The nachos at Rafters, the oldest ski pub in North America, just keep getting better (and bigger). In town, the Flying Steamshovel offers a tasty craft beer list, good food and occasional live acts. Rossland Beer Company’s central microbrewery is a hopping place to stop in for some local flavour—you can order food from the Underbelly Bistro across the street.
But boutique hotels won’t be right for every Red aspirant. At the far side of the parking lot, budget beaters can find a bed at the Red-owned Nowhere Special hostel (2018), which seems to know its place.
Slopeside convenience aside, staying five minutes away in Rossland will add 140 years’ worth of small town charm to your stay.
The Prestige Mountain Resort has plenty of rooms right downtown, but new on the scene is Wild Turkey Inn, a renovated heritage home built by a banking baron during Rossland’s 19th century gold boom days. The exquisite three-bedroom house is rented out in its entirety to groups.
Big White accommodations are easily summed up. Use the telecommunication function on your pocket computer for some good old-fashioned customer service. The central reservation system at Big White makes it a one-stop shop for information on the 10,000 pillow-strong store of hotel and condominium-style options. Everything from affordable units to sprawling suites are available in the ski-in/ski-out base village and beyond. Sizes and rates vary, but the over-all village experience is more uniform than at Red/Rossland.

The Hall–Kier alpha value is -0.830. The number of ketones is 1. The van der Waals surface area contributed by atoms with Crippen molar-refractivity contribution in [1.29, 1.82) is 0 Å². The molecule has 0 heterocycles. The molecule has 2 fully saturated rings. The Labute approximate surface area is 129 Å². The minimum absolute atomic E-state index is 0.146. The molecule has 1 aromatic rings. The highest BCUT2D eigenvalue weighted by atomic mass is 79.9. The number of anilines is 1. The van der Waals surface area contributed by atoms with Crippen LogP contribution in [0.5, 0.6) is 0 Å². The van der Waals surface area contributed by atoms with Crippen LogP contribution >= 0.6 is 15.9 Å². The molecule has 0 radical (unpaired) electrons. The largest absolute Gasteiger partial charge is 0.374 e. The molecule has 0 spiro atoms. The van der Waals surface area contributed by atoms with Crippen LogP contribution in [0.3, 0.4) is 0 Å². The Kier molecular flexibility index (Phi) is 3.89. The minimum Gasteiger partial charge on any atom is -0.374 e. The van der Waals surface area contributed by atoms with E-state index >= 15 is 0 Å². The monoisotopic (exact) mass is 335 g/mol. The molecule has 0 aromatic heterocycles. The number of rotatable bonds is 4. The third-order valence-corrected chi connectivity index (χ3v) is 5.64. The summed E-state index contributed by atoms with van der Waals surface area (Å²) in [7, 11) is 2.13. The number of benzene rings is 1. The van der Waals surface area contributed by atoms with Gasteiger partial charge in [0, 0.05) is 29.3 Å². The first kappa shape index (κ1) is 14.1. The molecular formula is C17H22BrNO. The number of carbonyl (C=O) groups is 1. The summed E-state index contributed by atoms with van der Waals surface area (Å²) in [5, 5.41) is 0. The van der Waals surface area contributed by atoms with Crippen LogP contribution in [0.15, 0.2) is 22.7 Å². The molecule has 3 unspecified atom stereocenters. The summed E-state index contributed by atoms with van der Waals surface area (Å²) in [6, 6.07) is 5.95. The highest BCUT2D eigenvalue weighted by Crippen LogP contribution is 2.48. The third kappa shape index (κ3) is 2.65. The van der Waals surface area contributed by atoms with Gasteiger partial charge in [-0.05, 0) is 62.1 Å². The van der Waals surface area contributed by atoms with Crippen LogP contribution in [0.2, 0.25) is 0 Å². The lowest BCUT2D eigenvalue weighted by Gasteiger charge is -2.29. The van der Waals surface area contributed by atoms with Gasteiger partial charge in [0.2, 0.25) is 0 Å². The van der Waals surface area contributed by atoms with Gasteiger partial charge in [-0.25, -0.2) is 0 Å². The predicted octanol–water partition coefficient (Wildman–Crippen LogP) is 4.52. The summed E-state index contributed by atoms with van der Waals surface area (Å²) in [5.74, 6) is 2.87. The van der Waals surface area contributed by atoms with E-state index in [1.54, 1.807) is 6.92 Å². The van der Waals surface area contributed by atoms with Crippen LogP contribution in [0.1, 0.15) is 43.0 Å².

Big White has big plans. The resort is all-in on an as-yet unapproved master plan that it submitted to the province last year. It imagines more than doubling the lift capacity, and adding more than 1,000 skiable hectares, making it bigger than present-day Whistler-Blackcomb. But the cogs of bureaucracy turn slowly. For the foreseeable future, skiers will have to be content with the 1,147 skiable hectares already there. Over the summer Big White added two new grooming machines and 16 new gondola cabins to boost capacity.
Red went through a growth spurt a decade ago when it opened Grey Mountain. Any shovels on site at Red these days are busy further transforming the base for the Crescent condo development, a four-story building going right where the best parking spots used to be. There will be 102 private “modern alpine flats” (studios, lofts and one-bedrooms) ready for move-in 2024, deepening the available rental pool.
Over the summer, Red built a 90-person base lodge at Topping Creek and has overhauled the ticket system, installing RFID gates that read reloadable access cards.
Rossland has a tantalizingly close airport 40 minutes’ drive away at Castlegar, but the valley’s winter cloud cover renders it simply unreliable for the ski season. Those flying to or from Red are advised to resign themselves to the 3.5-hour drive to Kelowna, and should try not to feel too jealous when they pass the turn off to Big White, just half an hour from the busy Okanagan airport.